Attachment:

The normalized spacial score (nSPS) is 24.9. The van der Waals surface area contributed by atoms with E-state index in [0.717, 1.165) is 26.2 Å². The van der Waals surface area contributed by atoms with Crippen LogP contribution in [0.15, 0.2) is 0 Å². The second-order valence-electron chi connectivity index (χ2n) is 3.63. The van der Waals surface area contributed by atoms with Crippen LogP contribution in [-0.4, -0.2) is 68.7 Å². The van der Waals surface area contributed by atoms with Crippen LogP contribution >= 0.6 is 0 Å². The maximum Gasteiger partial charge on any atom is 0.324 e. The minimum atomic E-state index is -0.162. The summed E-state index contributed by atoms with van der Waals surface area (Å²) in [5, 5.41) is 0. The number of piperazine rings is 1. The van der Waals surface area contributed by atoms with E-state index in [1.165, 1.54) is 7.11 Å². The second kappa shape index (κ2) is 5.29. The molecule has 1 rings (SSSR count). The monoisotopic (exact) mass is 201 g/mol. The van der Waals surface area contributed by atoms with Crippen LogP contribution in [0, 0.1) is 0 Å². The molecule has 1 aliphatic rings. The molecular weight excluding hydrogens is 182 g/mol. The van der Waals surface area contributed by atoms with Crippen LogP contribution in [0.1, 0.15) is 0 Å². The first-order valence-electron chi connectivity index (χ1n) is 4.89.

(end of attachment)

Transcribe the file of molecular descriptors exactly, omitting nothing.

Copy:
The normalized spacial score (nSPS) is 24.9. The van der Waals surface area contributed by atoms with E-state index in [0.717, 1.165) is 26.2 Å². The van der Waals surface area contributed by atoms with Crippen LogP contribution in [0.15, 0.2) is 0 Å². The second-order valence-electron chi connectivity index (χ2n) is 3.63. The van der Waals surface area contributed by atoms with Crippen LogP contribution in [-0.4, -0.2) is 68.7 Å². The van der Waals surface area contributed by atoms with Crippen LogP contribution >= 0.6 is 0 Å². The maximum Gasteiger partial charge on any atom is 0.324 e. The minimum atomic E-state index is -0.162. The summed E-state index contributed by atoms with van der Waals surface area (Å²) in [5, 5.41) is 0. The number of piperazine rings is 1. The van der Waals surface area contributed by atoms with E-state index in [1.165, 1.54) is 7.11 Å². The second kappa shape index (κ2) is 5.29. The molecule has 1 rings (SSSR count). The monoisotopic (exact) mass is 201 g/mol. The van der Waals surface area contributed by atoms with Crippen LogP contribution in [0, 0.1) is 0 Å². The molecule has 1 aliphatic rings. The molecular weight excluding hydrogens is 182 g/mol. The van der Waals surface area contributed by atoms with Crippen LogP contribution in [0.1, 0.15) is 0 Å². The first-order valence-electron chi connectivity index (χ1n) is 4.89.